late this year, with the introduction of 28 nm ARM CPUs
Microsoft Corp.'s (
new Windows 8
]. The Q4 2012 devices are expected to follow a strategy similar to AMD's -- strong power efficiency at a low price.
The delay is also good news for third party USB 3.0 chipmakers like Renesas Electronics Corp. (
), ASMedia Technology Inc., and Etron Ltd. As
was the first Intel chip to
include on-die USB 3.0 support
, it was expected to render these competitors' designs obsolete. But now, they have been bought a bit more time.
Intel's core hope in terms of maintaining its dominant position is to beat the competition in process, and trickle down its process improvements into its budget models, mitigating cost and architectural disadvantages. Intel has made big promises [
] regarding Atom-powered smartphones, but without 22 nm technology it appears to be
forgoing any sort of big mobile push
in 2012. The longer it waits, the more advantage it gives to the hungry rivals. Intel should hope that the delay does not set back its very aggressive 22 nm Atom rollout.
MaximumPC [faked Intel Demo]
This article is over a month old, voting and posting comments is disabled
Intel's "faked demo"
2/17/2012 3:41:24 PM
Really, do we need to go there? "If the 22 nm chip was launching in April at production volume and had already been taped out in final form, why would Intel have to use canned video? Why couldn't it show its real product? Why the obfuscation??"
There's a simple reason for this, and it's called doing a presentation with someone that doesn't want anything to go wrong. If you actually play a game, you run the risk of random problems. Things like, oh I dunno, the driver in DiRT 3 sucking and looking like an idiot for one, or there's always a risk of BSOD (even if small).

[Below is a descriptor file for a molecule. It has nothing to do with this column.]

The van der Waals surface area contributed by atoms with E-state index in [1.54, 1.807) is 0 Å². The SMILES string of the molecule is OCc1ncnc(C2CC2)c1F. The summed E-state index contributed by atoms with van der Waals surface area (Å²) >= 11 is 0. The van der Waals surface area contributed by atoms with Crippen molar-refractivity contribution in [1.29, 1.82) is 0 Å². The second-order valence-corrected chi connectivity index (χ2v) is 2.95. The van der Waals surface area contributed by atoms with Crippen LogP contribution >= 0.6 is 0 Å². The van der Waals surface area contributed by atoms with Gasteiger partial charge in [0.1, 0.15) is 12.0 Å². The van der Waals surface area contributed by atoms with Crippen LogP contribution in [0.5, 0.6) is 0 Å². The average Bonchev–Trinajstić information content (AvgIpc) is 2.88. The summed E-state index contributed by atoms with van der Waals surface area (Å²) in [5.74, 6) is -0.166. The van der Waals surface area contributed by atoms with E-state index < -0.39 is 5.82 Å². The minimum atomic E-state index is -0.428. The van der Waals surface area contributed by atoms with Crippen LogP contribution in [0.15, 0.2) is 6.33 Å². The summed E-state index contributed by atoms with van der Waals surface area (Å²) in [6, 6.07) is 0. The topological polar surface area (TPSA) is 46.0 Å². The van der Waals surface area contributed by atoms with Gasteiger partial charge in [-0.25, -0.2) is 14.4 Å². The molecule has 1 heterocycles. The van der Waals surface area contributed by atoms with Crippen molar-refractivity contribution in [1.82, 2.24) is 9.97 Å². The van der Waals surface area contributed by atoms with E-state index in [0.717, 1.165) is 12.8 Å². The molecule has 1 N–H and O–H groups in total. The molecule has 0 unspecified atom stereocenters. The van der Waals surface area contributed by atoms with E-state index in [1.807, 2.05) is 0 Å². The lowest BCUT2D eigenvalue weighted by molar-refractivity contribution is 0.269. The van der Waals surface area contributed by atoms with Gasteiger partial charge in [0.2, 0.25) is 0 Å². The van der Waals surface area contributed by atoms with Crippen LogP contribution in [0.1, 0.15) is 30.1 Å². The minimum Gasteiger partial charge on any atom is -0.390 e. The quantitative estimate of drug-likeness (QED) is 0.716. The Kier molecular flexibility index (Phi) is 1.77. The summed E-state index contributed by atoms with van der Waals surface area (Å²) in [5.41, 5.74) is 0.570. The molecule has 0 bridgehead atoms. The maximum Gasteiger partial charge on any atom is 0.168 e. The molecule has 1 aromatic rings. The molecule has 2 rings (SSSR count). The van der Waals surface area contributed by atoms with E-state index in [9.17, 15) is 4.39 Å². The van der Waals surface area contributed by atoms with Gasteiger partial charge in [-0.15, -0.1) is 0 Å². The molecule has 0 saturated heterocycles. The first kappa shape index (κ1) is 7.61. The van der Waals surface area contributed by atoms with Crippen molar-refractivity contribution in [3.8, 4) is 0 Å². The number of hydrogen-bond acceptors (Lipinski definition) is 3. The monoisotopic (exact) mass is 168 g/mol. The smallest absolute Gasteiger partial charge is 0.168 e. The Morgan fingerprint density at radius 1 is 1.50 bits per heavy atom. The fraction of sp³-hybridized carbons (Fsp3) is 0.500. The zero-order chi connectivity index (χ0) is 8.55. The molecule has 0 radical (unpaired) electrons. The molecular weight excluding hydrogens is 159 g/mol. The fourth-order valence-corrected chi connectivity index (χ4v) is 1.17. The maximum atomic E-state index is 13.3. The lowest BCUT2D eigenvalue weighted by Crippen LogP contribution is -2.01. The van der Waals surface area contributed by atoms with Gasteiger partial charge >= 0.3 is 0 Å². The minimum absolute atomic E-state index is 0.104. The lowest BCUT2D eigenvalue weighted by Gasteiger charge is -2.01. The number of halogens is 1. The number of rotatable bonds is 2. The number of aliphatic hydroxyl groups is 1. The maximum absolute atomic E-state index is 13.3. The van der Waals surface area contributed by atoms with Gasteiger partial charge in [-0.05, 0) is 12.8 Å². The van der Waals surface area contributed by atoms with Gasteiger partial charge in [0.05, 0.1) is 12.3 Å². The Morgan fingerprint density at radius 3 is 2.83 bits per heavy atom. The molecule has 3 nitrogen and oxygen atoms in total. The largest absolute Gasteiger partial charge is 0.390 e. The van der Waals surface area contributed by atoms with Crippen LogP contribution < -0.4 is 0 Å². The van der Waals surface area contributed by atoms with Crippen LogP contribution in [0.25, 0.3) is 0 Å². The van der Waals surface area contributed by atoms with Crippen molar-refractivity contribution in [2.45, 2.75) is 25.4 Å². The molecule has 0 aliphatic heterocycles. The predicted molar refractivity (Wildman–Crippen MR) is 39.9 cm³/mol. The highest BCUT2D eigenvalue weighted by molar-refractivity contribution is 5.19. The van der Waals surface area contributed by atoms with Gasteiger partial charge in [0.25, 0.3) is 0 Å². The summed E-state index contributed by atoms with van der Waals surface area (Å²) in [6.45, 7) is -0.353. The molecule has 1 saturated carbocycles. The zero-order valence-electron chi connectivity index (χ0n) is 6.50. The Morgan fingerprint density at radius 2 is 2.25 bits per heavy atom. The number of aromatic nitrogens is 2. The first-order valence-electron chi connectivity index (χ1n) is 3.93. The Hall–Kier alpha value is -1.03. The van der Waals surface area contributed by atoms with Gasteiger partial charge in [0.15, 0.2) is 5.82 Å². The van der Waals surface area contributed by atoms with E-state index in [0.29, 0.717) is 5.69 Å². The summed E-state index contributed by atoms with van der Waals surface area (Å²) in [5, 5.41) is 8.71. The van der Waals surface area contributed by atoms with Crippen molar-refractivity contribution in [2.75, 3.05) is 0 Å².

I worked software development for a few years back in 98-01, and we put together a demo at one point for a show. A canned video would have been awesome if we could have pulled it off. As it turned out, our CEO decided to branch out from our demo script and "do something really amazing" for the audience, and because the idiot strayed from the tested path he encountered errors and ended up looking like a fool. Well, he was a fool.
Anyway, I saw IVB running DiRT 3 in person on the same ultrabook and it worked. Was it fully stable? Who knows -- they didn't let us play the game for a few hours to find out. They also didn't let us see the final score from the benchmark run, which is one more reason to not do the demo live on stage -- e.g. what if something were to go wrong and the final DiRT 3 benchmark score got revealed? The delays could be from any number of things, but knowing Intel I'm guessing Trinity is probably targeting June as well.
RE: Intel's "faked demo"
2/17/2012 8:45:06 PM
Really, do we need to go there?
You do know that this kind of reporting is par for the course here, right?
I have no idea why you and Anand maintain one of the best tech sites out there and at the same time keep these guys on the sidebar. It is like having The Economist run columns from the National Enquirer.